“It is terrible what happened on that day in El Geneina on Friday morning, April 17, when it started,” says 28-year-old student Mustafa Ismail, another refugee in Chad, by phone. “I was at home when Arab warriors and members of the RSF rode into my neighborhood on motorcycles in off-road vehicles. They randomly shot young boys and the elderly and raped women and girls. I saw with my own eyes how a boy of twelve was shot in the head. Because I was hiding somewhere, they couldn’t see me. There was blood everywhere.”

He learned in his new hideout in the city that he was on a hit list. “I am a political activist and a Masalit. A friend told me that the RSF fighters were going around with an arrest list, and they had my picture with them. Miraculously, I managed to escape from my residence and hid again, this time at a friend’s house. When they left, I immediately ran to another neighborhood.”


Alnour Abdalla, who lives in a nearby neighborhood, hid for a long time after the outbreak of violence with his eight-month pregnant wife and other relatives. “I felt more hopeless every day,” he says. “We pondered for days whether we would flee the city.” The first time they tried it went horribly wrong.

“At 1 a.m. I started walking to Chad with my wife, mother and other relatives in a large group of people. But we were soon ambushed by the RSF. They shot at everyone, men, women, and children. Everywhere I saw corpses, there must have been three hundred. I ran away and later found only a few of my relatives. My wife made it, but my brother, his son… all dead.”

After a week he made another attempt, this time at 8 p.m. with a group of 250 men. “As soon as we were on the road, we fell into another RSF ambush. Many of us got shot, but we ran and ran, until we got to the Chadian border, thirty kilometers away. I saw many bodies as I walked to the border, of women and children and always of African tribes.”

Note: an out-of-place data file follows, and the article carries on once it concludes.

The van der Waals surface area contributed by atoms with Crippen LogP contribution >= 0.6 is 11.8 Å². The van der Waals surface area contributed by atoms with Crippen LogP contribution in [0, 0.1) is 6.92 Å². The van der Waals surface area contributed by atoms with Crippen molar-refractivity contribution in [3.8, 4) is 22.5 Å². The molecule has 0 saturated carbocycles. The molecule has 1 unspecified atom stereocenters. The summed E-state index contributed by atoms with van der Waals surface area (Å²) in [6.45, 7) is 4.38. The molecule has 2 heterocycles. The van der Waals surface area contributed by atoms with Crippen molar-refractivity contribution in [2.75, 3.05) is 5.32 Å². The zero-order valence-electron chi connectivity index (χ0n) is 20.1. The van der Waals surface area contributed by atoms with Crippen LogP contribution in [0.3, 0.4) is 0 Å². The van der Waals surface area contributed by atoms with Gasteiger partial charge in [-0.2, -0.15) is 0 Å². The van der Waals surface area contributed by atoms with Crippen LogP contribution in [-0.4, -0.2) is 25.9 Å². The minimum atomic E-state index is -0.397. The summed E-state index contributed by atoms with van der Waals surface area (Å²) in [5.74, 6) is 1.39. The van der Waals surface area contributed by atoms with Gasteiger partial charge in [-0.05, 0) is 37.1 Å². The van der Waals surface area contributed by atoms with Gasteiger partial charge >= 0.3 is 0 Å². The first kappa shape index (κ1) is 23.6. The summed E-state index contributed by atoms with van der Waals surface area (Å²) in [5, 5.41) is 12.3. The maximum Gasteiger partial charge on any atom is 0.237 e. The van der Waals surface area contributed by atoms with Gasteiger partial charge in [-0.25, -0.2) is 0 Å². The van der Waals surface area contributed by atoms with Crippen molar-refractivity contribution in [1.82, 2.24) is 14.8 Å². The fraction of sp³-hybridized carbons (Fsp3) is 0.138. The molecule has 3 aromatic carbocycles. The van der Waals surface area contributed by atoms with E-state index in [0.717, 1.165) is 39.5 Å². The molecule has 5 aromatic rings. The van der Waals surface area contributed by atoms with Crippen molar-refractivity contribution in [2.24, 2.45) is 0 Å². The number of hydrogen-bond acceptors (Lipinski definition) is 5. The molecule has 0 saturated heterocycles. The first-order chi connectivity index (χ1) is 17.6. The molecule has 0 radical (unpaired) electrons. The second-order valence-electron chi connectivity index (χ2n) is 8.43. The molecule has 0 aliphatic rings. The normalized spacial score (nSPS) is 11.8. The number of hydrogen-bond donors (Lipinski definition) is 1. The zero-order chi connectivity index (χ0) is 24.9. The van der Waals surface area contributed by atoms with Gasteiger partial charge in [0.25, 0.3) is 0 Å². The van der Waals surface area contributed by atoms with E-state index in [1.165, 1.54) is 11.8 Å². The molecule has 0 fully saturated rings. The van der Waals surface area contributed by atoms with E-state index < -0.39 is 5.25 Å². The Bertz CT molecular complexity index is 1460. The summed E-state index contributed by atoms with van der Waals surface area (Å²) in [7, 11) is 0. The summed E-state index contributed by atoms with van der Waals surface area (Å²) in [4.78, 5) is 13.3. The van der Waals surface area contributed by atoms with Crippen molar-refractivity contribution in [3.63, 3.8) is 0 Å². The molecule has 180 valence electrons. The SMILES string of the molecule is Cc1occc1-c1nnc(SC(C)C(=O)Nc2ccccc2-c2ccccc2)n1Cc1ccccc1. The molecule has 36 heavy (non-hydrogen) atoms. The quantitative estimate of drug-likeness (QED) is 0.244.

Mustafa Ismail stayed longer in El Geneina. From his hiding place with his friend, he observed how the massacres continued. “I could not believe it. It was the worst thing I’ve seen in my life. These RSF and Arab militia are brutal and lack the essence of human feelings in their hearts. They are imbued with hatred of African tribes, especially the Masalit. As they killed young boys and raped women, they shouted, ‘Kill the slaves, kill the slaves’.”

After two months in that house, he decided to attempt an escape. “As we moved forward, we saw the boys from the RSF from a far. We saw how they had gathered dozens of Masalit youths and forced them to lie down on the ground. We hid in the bush and watched them shoot those youths in the head. They discovered some of us, shot some of them but I managed to run away. I reached Chad two days later. But here too, in the refugee camps, the situation is catastrophic. We suffer from water scarcity; there are no bathrooms and toilets. I feel lost and can’t shake the images off in my head. Now I’m going to find my wife, daughter and the rest of my family, because maybe they’re still alive, maybe they’re in Chad, maybe they’re still in Sudan.”

Alnour Abdalla

Mustafa Ismail

Thist article first appeared in NRC on 1-8-2023